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Unformatted text preview: 8/27/09 8/27/09 MATH 224 – Discrete Mathematics Counting In the code segments below what happens to x? What is the value of x after executing the code on the right, after executing the code on the left? 11 = ; x = ; x ( = ; < ; ++) for i 0 i m i ( = ; < ) { for i 0 i m = + ; x x 1 ( = ; > ; = / ) for j n j 0 j j 2 ( = ; > ; = / ) for j n j 0 j j 2 = + ; x x 1 = + ; x x 1 } // rof 8/27/09 8/27/09 MATH 224 – Discrete Mathematics Counting Basic counting techniques are important in many aspects of computer science. For example, consider the two code segments below. What is the value of x after executing the code on the right, after executing the code on the left? 22 = ; x = ; x ( = ; < ; ++) for i 0 i m i ( = ; < ) { for i 0 i m = + ; x x 1 ( = ; < ; ++) for j 0 j n j ( = ; < ; ++) for j 0 j n j = + ; x x 1 = + ; x x 1 } // rof 8/27/09 8/27/09 MATH 224 – Discrete Mathematics Counting License plate numbers Consider a license plate that has six characters where the first 3 are digits and the last three are upper case letters. If zeros are not allowed for the first two digits and there are five three letter sequences that are not allowed, how many different license plates are possible. 3 With three decimal digits there are 1000 possible . , numbers There are 100 numbers with a leading zero which includes those numbers where the first two digits . – = are zeros As a result there are 1000 100 900 . possible 3 digit sequences Then there are 26 3 = , 17 576 three character sequence . * , with five not allowed So we have a total of 900 17 571 = 15,813,900 8/27/09 8/27/09 MATH 224 – Discrete Mathematics Counting IPv4 Internet Addresses Each address consists of 4 bytes, that is written as four decimal numbers. For example, the internet address of the CS web pages is 146.163.144.6. Each of the four parts is written as a decimal number that may take on values between 0 and 255. What is the total number of addresses that are available? 256 4 = 4,294,967,296 Some of these are not used as address, but have special meaning. So for example the first byte may not be 0 or 255. In addition, the last byte may not be 0 or 255. Let’s determine the number of addresses taking these restrictions into...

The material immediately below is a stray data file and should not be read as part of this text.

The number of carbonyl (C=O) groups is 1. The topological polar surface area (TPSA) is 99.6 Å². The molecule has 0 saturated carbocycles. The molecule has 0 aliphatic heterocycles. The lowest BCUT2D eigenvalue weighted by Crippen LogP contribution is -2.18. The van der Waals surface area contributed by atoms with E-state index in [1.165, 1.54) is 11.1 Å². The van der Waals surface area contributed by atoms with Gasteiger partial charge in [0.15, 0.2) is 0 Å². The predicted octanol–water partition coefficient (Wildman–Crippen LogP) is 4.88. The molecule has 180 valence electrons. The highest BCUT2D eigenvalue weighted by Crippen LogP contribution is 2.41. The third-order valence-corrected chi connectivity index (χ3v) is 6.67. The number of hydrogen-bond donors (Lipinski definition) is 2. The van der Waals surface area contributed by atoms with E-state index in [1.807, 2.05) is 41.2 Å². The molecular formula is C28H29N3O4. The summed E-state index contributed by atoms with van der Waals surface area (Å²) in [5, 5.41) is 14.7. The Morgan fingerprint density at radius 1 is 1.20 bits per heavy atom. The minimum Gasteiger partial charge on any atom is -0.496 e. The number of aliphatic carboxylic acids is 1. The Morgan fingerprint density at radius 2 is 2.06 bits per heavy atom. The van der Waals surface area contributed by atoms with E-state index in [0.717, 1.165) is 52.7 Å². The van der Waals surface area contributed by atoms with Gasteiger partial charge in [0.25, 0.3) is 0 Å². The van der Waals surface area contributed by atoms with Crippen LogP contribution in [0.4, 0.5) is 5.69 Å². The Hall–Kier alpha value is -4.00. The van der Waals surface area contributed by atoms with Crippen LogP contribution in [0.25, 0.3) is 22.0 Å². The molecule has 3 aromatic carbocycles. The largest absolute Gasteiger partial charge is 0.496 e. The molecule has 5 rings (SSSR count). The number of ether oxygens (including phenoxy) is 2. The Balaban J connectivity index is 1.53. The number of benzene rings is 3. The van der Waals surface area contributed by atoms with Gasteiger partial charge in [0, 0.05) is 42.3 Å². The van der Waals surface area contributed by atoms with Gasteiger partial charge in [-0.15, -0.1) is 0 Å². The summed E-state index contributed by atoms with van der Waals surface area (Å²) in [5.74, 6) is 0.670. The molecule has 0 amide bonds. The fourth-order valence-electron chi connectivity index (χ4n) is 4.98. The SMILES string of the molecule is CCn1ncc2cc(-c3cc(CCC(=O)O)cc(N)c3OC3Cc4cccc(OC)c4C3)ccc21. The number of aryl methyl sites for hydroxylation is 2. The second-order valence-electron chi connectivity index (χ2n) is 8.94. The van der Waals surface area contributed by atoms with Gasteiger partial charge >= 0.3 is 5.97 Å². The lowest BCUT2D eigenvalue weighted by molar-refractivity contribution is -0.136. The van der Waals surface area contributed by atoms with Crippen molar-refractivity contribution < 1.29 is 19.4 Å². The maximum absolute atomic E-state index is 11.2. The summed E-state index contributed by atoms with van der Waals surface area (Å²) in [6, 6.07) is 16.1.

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This note was uploaded on 08/26/2009 for the course MATH 224 taught by Professor Waxman during the Fall '08 term at Southern Illinois University Edwardsville.
 Fall '08
 Waxman
 Math, Permutations, Counting

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